Broadly-worded Customer Funds Exclusion bars coverage for “innocent insureds” under title agent’s professional liability policy

by Christopher Graham and Joseph Kelly


Bethel, et al v. Darwin Select Insurance Company, Case No. 12-3528 (8th Cir. Nov. 18, 2013)(MN law)

This case involves professional liability insurance for title agents and a broadly-worded exclusion for claims against the title agent and it’s employees involving misappropriation of customer funds held in escrow or otherwise. The broad wording that is the first part of the exclusion is common in many professional liability and D&O policy exclusions. Here, as in other cases where plain language is problematic, the insureds try to avoid that language by arguing coverage is “illusory” if coverage is denied and denying coverage is contrary to the insureds’ “reasonable expectation” and impermissible because these insureds are “innocent.” But those creative arguments have limited application; a broadly worded exclusion can be and in this instance was applied.

Zen Title, as agent of United General Title Insurance Company, recorded mortgages, deeds, and mortgage satisfactions and paid related fees; and paid off mortgage loans for United General’s customers in refinancing transactions. For that work, United entrusted Zen with millions of dollars, albeit to be held in segregated escrow accounts.

United Title sued Charles Bethel and Jennifer Frantz — Zen investors and, in Frantz’s case, a Zen bookkeeper and title agent as well — Zen, and others under various liability theories for a “wide-ranging fraudulent scheme to misappropriate the funds entrusted to Zen Title by [United].”

Darwin Select issued a professional liability policy to Zen Title including Bethel and Frantz as Insureds.

Under that policy, Darwin was obligated to defend and indemnify Insureds against any claim for any “[n]egligent act, error, omission, misstatement, misleading statement, neglect or breach of duty … by an Insured, in the performance of or failure to perform Professional Services.”

But the policy’s “Customer Funds Exclusion” barred coverage for “any Claim … based upon, arising out of, directly or indirectly resulting from, in consequence of, or in any way involving … any actual or alleged … loss, disappearance, pilferage or shortage of, or commingling or improper use of, or failure to segregate or safeguard, any client or customer funds, monies, or securities.”

Bethel and Frantz tendered defense of United’s suit to Darwin. Darwin denied coverage based on the Customer Funds Exclusion.

Bethel and Frantz sued Darwin for breach of its duty to defend and bad faith.

The District Court granted Darwin’s summary judgment motion. Bethel and Frantz appealed.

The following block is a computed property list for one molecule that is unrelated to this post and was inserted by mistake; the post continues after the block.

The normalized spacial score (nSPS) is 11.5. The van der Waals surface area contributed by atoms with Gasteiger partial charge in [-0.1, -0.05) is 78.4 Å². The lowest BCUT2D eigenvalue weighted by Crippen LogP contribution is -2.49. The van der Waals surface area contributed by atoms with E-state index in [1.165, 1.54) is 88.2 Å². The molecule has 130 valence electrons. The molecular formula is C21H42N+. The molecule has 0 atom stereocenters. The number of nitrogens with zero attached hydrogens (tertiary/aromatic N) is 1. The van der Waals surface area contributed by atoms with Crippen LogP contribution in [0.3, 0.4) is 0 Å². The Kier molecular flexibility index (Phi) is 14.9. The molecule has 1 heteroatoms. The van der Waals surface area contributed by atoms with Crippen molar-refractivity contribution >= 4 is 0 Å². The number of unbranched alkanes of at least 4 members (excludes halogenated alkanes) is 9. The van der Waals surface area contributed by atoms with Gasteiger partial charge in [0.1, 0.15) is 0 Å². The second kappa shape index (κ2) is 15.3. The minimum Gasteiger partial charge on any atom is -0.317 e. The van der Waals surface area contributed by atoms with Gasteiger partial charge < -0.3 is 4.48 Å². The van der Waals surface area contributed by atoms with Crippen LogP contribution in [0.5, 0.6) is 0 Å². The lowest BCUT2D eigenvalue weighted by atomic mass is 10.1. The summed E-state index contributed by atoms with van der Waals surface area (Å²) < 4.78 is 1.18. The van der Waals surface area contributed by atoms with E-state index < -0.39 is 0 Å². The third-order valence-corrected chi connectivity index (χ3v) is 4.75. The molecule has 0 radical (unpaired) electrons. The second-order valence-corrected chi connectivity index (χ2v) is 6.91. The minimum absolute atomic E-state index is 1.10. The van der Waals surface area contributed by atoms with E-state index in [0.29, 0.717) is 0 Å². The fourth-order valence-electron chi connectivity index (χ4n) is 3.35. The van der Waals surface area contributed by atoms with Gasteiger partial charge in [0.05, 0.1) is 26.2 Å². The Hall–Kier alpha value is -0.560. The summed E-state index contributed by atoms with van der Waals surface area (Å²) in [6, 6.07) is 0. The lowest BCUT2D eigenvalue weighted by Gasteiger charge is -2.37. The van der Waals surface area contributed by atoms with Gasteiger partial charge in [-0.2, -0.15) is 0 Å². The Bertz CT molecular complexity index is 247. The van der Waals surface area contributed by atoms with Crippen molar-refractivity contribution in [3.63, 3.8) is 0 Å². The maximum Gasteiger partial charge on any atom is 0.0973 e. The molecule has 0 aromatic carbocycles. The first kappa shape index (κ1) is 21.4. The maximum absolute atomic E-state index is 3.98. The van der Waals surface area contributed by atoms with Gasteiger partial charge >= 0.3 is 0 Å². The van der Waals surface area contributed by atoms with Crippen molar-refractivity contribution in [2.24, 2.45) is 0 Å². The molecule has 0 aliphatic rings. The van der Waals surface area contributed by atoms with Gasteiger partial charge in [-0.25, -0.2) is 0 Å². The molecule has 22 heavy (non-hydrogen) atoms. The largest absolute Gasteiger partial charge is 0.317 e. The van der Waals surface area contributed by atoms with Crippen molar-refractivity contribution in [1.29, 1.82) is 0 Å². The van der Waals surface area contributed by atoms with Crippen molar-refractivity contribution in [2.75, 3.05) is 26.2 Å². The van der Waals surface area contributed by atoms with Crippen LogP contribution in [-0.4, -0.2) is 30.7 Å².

Customer Funds Exclusion

Bethel and Frantz argued that United’s allegations regarding failure to record mortgage instruments were outside the scope of the Customer Funds Exclusion; so Darwin should defend.

Darwin argued that United’s claims “arise out of”, result from, or in some way involve the loss of, or improper use of customer funds; so the Customer Funds Exclusion applies.

The Eighth Circuit noted that “the Minnesota Supreme Court has defined ‘arising out of’ broadly as ‘originating from,’ ‘growing out of,’ or ‘flowing from'”; and “‘but for’ causation, a cause and result relationship, is enough to satisfy the [“arising out of”] provisions of the policy.”

Applying that Minnesota law, the Eighth Circuit sided with Darwin: “all of [United’s] claims flow from, grow out of, or originate in the loss or improper use of [United’s] funds” and United’s ‘complaint explicitly links its allegations regarding the failure to record mortgage instruments to the scheme to misappropriate [United’s] escrowed funds.”

Illusory Coverage

Bethel and Frantz argued that applying the Customer Funds Exclusion to bar coverage would in essence mean coverage was “illusory.” The Eighth Circuit disagreed: “even reading the Customer Fund Exclusion broadly, the Policy covers a wide range of Zen Title’s professional activities.”

Reasonable Expectations Doctrine

Bethel and Frantz argued that under the reasonable expectations doctrine Darwin must defend them even if United’s allegations are within the Customer Funds Exclusion. The Eighth Circuit once again disagreed: the reasonable expectations doctrine applies only to resolve policy wording ambiguities; there were none here. And the customer funds exclusion wasn’t hidden within the policy; it was clearly set forth in the exclusions section of the policy.

Innocent Insured Doctrine

Bethel and Frantz argued that they were “innocent insureds” and shouldn’t lose coverage because of wrongdoing by Zen Title and others. But the Eighth Circuit again disagreed: “application of the Customer Funds Exclusion does not depend on who caused the loss or misuse of customer funds. Instead, it focuses on what gave rise to the claim.” “[T]he plain language of the exclusion makes clear that it applies regardless of whose conduct caused the loss or improper use of customer funds.”

Category: Professional Liability Insurance Digest Comment »

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